Unexpected expenses, are by nature, unplanned … and costly. While it’s best to have a rainy-day fund, for many this is just a dream. If you’re unsure how you’d survive a financial emergency, you’re not alone. A survey found that 47% of Americans would borrow for a $400 emergency.
As a credit union member, you have borrowing options. Two popular choices for emergency funding are personal loans and credit cards. Here are several pros and cons to each:
Credit cards have credit limits in the thousands, enough to cover a small emergency. The value of credit cards is their convenience; there’s no need for a new loan each time you incur an expense. However, many people don’t have sufficient credit to cover major financial emergencies and instead choose to utilize a personal loan. Your personal-loan approval amount depends on several factors: income, credit score and other assets. For borrowers with good credit history and a strong ability to repay, these loans could be $50,000, enough for serious unexpected expenses.
2.) Repayment options
Credit card repayment is handled monthly. There’s a minimum payment and no fixed term to repayment; if you continue charging and only pay the minimum, paying off your loan can take forever. In contrast, a personal loan, includes a fixed monthly fee that lets you repay the loan in a set amount of time. It’s amortized so you’re making equal payments of both interest and principal over the loan’s life. There’s also no penalty for early repayment.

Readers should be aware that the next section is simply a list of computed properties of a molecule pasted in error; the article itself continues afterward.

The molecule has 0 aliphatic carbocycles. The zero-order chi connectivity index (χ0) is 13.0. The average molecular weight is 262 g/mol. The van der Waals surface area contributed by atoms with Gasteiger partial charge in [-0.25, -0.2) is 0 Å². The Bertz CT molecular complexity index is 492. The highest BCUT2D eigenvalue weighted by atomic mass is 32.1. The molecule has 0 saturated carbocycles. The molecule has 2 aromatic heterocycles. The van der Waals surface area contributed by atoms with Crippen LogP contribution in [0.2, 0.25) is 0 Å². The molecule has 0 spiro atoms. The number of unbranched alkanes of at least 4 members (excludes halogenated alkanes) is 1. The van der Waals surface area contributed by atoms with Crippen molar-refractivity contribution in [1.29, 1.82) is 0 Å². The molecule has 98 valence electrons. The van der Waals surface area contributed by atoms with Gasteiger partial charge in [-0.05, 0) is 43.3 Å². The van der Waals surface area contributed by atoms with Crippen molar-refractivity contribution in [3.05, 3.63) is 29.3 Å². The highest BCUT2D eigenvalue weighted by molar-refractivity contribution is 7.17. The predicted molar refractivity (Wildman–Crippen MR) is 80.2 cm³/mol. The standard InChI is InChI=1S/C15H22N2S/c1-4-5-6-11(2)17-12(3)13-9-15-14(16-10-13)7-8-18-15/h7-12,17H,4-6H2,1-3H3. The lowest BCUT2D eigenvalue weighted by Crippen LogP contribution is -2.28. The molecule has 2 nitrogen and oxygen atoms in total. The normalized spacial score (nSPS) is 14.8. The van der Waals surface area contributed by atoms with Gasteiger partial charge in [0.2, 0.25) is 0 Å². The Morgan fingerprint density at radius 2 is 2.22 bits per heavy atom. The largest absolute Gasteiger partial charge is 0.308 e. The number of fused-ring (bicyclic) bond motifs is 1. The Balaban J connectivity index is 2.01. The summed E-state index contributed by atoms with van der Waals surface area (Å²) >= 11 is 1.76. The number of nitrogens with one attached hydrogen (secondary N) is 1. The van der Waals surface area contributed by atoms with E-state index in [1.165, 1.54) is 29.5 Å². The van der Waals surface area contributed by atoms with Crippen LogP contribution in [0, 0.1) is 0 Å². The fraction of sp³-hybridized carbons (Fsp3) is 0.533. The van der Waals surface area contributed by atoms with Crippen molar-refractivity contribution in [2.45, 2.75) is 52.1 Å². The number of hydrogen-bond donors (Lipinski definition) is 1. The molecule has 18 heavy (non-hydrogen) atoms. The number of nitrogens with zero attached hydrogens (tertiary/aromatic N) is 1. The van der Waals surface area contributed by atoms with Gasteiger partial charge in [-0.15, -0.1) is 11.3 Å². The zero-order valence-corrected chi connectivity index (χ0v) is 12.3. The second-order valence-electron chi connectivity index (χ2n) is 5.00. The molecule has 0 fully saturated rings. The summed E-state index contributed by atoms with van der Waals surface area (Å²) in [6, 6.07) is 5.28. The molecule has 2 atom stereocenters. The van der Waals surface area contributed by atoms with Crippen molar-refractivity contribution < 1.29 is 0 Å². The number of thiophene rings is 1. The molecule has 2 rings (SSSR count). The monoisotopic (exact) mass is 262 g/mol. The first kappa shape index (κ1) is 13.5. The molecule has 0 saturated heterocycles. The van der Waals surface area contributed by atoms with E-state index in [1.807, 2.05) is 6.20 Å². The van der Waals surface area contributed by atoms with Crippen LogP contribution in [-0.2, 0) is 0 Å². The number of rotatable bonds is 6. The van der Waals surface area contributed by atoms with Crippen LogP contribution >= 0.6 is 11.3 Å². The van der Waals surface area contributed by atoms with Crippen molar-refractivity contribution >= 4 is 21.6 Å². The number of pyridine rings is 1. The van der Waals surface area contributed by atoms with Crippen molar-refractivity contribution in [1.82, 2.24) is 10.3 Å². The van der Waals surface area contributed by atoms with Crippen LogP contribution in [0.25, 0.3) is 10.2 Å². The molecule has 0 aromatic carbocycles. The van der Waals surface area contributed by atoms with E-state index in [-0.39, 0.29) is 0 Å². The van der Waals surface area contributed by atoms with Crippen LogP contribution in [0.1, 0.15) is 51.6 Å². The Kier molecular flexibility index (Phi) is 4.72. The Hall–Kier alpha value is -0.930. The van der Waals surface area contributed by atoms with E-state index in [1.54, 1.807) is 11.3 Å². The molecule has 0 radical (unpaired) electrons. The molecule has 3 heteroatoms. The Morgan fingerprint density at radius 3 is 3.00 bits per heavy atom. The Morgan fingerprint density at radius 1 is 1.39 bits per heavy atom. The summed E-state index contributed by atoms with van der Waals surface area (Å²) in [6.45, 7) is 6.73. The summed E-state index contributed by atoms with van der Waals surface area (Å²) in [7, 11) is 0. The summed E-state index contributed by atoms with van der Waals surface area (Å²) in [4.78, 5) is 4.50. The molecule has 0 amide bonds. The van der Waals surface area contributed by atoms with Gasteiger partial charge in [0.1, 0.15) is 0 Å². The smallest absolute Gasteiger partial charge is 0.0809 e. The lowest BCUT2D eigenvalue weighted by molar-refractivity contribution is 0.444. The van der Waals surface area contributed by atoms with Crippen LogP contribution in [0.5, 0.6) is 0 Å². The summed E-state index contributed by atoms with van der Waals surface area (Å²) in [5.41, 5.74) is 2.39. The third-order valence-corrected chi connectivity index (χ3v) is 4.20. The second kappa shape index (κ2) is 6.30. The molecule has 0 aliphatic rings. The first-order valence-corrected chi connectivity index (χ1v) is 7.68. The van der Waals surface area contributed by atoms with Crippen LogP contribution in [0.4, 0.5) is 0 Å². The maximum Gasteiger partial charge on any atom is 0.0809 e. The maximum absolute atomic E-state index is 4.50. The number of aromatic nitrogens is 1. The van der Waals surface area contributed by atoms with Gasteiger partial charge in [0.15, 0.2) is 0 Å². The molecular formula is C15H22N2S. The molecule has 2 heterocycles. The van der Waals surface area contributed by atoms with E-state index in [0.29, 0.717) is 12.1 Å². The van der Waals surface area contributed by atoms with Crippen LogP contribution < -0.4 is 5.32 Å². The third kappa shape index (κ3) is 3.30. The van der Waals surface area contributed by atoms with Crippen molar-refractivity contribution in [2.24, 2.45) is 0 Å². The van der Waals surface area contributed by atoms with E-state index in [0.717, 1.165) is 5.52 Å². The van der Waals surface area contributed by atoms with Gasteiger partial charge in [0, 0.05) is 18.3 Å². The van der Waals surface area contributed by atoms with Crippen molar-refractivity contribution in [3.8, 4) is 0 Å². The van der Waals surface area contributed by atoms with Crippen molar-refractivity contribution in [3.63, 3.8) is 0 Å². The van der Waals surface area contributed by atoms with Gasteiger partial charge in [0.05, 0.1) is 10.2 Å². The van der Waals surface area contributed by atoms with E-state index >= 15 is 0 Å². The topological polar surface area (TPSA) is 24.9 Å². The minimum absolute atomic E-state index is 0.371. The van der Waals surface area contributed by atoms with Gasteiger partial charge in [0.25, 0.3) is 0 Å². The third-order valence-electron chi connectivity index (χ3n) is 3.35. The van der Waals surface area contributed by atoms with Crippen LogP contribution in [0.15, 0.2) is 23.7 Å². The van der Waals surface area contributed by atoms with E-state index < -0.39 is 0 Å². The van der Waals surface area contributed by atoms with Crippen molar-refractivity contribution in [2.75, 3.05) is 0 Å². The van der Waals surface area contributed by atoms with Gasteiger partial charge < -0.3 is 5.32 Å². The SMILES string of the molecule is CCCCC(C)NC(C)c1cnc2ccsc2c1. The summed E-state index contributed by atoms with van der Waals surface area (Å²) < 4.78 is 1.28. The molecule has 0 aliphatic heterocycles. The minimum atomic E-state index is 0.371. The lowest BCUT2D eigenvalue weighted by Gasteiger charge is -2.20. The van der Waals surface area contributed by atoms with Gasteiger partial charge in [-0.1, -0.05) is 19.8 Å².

Credit cards only work at a merchant terminal; they’re difficult to use for paying back friends.
A personal loan is deposited directly into your draft account. You can withdraw it as cash, write checks or use auto draft features. If you’re negotiating a reduced price for a major expense, many businesses offer a cash discount- they pay for processing fees and prefer cash. If you’re paying a hospital, they may also accept a lower fee if you pay cash.
4.) Interest rates
Credit card interest rates can be high; the global average is 15%. Some credit cards fluctuate their interest rates based on the prime interest rate and can alter your rate if your credit score changes dramatically, making it difficult to plan your financial future. A personal loan has a fixed interest rate that never increases if you don’t miss a payment. You can make a future budget that involves paying a fixed amount over approximately 5 years. Interest rates on personal loans are usually lower than on credit cards. For people with average credit, interest rates can be 5% lower; for those with better credit it can be even lower.
As a member of TEG, you have access to competitive rates for personal loans. If you’re in a hard place, TEG can help. Call, click or stop by today!
Your turn: What’s your emergency financial plan? How would you cover an unexpected $400 expense? If you’ve had a financial emergency, what advice can you give others?